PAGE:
Insulation Products As Internal Forms For Thin-shell Concrete Several Reinforcement Concepts Compared This page will begin to compare manufactured insulation products here intended as internal form work for ferrocement or thin concrete walls and vaulted structure. Fiberglass (rolls or bats) or EPS blocks of nominally cut block sizes would stack one or more abreast to form wall (or vault) insulating mass. Reinforcement on interior and exterior surfaces should link together for strength, by use of reinforcement ties. Relative ease in construction is the primary interest of this page. Desirable engineering data for further comparisons awaits appropriate study and is not unavailable at this writing. (Disclaimer-- These concepts are not advised where construction experimentation is prohibited by law or codes. No claims are made beyond visualization. This is published only as research through free exchange of ideas ). Fiberglass insulation blocks are considered first. Features of interest are -- 1] Building block approach, integrated components easier than traditional FC. 1a) Separate steel frame work is not needed. 1b) Backing not needed/ rebound reduced. 1c) Cellular framing adds structural advantage. 1d) Simpler moist cement curing. 2] Widespread availability and very compact delivery of insulation to job site. 3] Easy curvilinear shaping of walls and vaults. 4] Good insulation values. 5] Can be built by one person alone or with crews. 6] Adaptable to hand tools or power tools. 7] Adaptable to 24/7 PC controlled construction. 8] Potentially low investment required, no form work. Disadvantages for block usage include-- 1] Lower compressive strength than EPS. 2] Needs more effort to achieve good strength plus insulation. 3] More susceptible to water damage.

The highly insulating fiberglass block would depend on a stronger tie between interior and exterior walls. EPS, having considerable compressive strength, permits simpler ties between interior and exterior walls. Material stiffness is needed in the ties for fiberglass block. This adds to cost and/or to heat- insulating losses and/or to rot/fire weakening. Wooden ties are pictured next. Ends are pinned or ringed for anchorage.

The ties could be made from a variety of possible materials. Steel wire and synthetic filament are available to form individual or flat spiral rings. Options and the scale of possible applications are many. Homemade - labor intensive through robotic construction come to mind. Free choosing of materials can take advantage of locally available bargain lots.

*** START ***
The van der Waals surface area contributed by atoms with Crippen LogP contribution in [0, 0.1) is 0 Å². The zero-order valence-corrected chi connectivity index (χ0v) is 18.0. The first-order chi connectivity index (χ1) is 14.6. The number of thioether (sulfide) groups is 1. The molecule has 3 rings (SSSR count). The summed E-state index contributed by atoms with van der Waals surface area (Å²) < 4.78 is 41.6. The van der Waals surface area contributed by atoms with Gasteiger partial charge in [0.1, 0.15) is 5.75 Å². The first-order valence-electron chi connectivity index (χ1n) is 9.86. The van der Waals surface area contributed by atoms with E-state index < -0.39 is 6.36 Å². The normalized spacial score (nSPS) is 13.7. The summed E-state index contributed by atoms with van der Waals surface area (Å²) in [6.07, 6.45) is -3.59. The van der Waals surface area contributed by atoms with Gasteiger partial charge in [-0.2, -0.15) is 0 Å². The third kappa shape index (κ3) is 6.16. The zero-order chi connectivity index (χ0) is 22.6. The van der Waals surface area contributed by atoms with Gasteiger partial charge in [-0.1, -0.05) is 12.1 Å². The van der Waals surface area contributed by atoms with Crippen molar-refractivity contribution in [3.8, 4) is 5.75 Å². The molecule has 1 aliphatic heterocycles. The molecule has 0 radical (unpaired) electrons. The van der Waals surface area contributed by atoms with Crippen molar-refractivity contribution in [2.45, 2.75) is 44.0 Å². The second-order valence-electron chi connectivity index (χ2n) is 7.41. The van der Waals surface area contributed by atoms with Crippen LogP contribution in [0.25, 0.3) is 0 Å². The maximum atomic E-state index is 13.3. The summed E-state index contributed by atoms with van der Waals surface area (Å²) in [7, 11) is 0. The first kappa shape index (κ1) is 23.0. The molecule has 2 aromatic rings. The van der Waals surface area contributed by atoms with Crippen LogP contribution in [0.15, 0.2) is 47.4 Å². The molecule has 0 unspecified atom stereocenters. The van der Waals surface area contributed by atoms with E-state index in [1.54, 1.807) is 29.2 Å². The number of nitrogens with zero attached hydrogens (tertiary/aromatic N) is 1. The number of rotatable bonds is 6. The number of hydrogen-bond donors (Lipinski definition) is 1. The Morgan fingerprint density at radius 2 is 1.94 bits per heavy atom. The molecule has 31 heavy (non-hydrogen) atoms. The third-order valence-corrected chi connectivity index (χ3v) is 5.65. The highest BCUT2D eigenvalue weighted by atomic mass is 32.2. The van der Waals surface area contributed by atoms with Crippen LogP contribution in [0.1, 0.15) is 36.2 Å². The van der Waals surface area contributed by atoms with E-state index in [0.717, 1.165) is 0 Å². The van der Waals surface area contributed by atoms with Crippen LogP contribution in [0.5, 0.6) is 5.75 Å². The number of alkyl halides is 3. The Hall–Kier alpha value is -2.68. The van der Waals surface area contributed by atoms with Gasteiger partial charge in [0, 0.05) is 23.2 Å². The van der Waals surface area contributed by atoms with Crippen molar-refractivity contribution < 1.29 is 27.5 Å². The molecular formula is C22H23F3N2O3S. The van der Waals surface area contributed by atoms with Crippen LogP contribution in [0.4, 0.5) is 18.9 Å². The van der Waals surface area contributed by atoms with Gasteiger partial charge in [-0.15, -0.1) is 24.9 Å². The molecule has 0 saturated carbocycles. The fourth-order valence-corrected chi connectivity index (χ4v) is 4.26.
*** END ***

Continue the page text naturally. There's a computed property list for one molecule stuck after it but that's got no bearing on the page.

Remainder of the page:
Three directional (three axes), ring reinforcement may optionally surround insulation block for structural advantage. In this case an FC or composite ring is proposed desirable. The picture above represents a thin coat of cement around a thinner gauge of wire. A FC (ferrocement) ring economizes on the expensive steel part but depends on tooling development to reduce otherwise prohibitive hand labor. Descriptions of concrete walls using three axis ring reinforcement can be seen here (and the original ring-reinforcement here) More on rings for elements of framing in structures (click here).Click here for a page on progressive spirals used in a similar way. Where labor is not an issue, then hand made FC rings are feasible). More information on small budget, hand intensive

Picture above: Another concept for tieing wall surfaces

 

 

 

Note: These pages are placed in the public domain and are furnished "as is". The author assumes no responsibility for the use or misuse of the concepts in this series. All authorities should be satisfied first, as might be required, by relevant laws, before any building proceeds.

Searching Synergy ........ Free Exchange of Ideas

Enersearch was incorporated in 1980 but never materialized financially.  A  synergy of concepts were developed and are reflected in the pages of this series.  The synergy continues as a single handed effort of Bo Atkinson, in Maine, USA.


Email comments welcome ~~~~~~~ boa1@pivot.net

Tel : 207 342 5796 . . . (Maine)

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